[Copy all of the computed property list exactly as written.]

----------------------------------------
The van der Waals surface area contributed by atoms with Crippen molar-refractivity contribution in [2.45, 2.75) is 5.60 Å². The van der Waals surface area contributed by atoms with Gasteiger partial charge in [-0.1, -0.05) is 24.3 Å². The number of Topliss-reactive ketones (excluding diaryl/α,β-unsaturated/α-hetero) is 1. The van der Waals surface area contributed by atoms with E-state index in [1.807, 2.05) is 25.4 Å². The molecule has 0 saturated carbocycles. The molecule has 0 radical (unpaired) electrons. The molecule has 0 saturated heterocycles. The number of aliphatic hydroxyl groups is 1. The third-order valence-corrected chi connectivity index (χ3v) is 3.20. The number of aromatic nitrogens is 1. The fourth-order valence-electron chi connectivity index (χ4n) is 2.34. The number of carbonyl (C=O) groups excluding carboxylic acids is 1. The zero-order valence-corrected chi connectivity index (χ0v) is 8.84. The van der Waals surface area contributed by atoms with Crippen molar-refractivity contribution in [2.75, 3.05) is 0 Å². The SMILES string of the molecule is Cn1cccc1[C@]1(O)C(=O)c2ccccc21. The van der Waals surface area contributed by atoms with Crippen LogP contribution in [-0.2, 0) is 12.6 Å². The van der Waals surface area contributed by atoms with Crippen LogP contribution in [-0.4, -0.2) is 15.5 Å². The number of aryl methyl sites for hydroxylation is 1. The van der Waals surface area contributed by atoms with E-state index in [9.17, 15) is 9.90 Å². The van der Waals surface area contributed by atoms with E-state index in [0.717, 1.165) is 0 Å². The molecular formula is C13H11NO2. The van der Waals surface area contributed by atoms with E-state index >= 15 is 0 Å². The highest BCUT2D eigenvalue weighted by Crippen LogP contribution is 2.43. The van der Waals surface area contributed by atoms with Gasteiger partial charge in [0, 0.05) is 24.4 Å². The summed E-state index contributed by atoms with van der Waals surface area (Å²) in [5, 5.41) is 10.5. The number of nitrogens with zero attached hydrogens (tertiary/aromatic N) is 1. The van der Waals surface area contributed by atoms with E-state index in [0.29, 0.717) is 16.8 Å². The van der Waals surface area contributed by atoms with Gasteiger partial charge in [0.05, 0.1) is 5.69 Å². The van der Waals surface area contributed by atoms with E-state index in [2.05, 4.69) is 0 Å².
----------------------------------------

The van der Waals surface area contributed by atoms with Crippen molar-refractivity contribution in [2.45, 2.75) is 5.60 Å². The van der Waals surface area contributed by atoms with Gasteiger partial charge in [-0.1, -0.05) is 24.3 Å². The number of Topliss-reactive ketones (excluding diaryl/α,β-unsaturated/α-hetero) is 1. The van der Waals surface area contributed by atoms with E-state index in [1.807, 2.05) is 25.4 Å². The molecule has 0 saturated carbocycles. The molecule has 0 radical (unpaired) electrons. The molecule has 0 saturated heterocycles. The number of aliphatic hydroxyl groups is 1. The third-order valence-corrected chi connectivity index (χ3v) is 3.20. The number of aromatic nitrogens is 1. The fourth-order valence-electron chi connectivity index (χ4n) is 2.34. The number of carbonyl (C=O) groups excluding carboxylic acids is 1. The zero-order valence-corrected chi connectivity index (χ0v) is 8.84. The van der Waals surface area contributed by atoms with Crippen molar-refractivity contribution in [2.75, 3.05) is 0 Å². The SMILES string of the molecule is Cn1cccc1[C@]1(O)C(=O)c2ccccc21. The van der Waals surface area contributed by atoms with Crippen LogP contribution in [-0.2, 0) is 12.6 Å². The van der Waals surface area contributed by atoms with Crippen LogP contribution in [-0.4, -0.2) is 15.5 Å². The number of aryl methyl sites for hydroxylation is 1. The van der Waals surface area contributed by atoms with E-state index in [9.17, 15) is 9.90 Å². The van der Waals surface area contributed by atoms with E-state index in [0.717, 1.165) is 0 Å². The molecular formula is C13H11NO2. The van der Waals surface area contributed by atoms with E-state index >= 15 is 0 Å². The highest BCUT2D eigenvalue weighted by Crippen LogP contribution is 2.43. The van der Waals surface area contributed by atoms with Gasteiger partial charge in [0, 0.05) is 24.4 Å². The summed E-state index contributed by atoms with van der Waals surface area (Å²) in [5, 5.41) is 10.5. The number of nitrogens with zero attached hydrogens (tertiary/aromatic N) is 1. The van der Waals surface area contributed by atoms with E-state index in [0.29, 0.717) is 16.8 Å². The van der Waals surface area contributed by atoms with Gasteiger partial charge in [0.05, 0.1) is 5.69 Å². The van der Waals surface area contributed by atoms with E-state index in [2.05, 4.69) is 0 Å².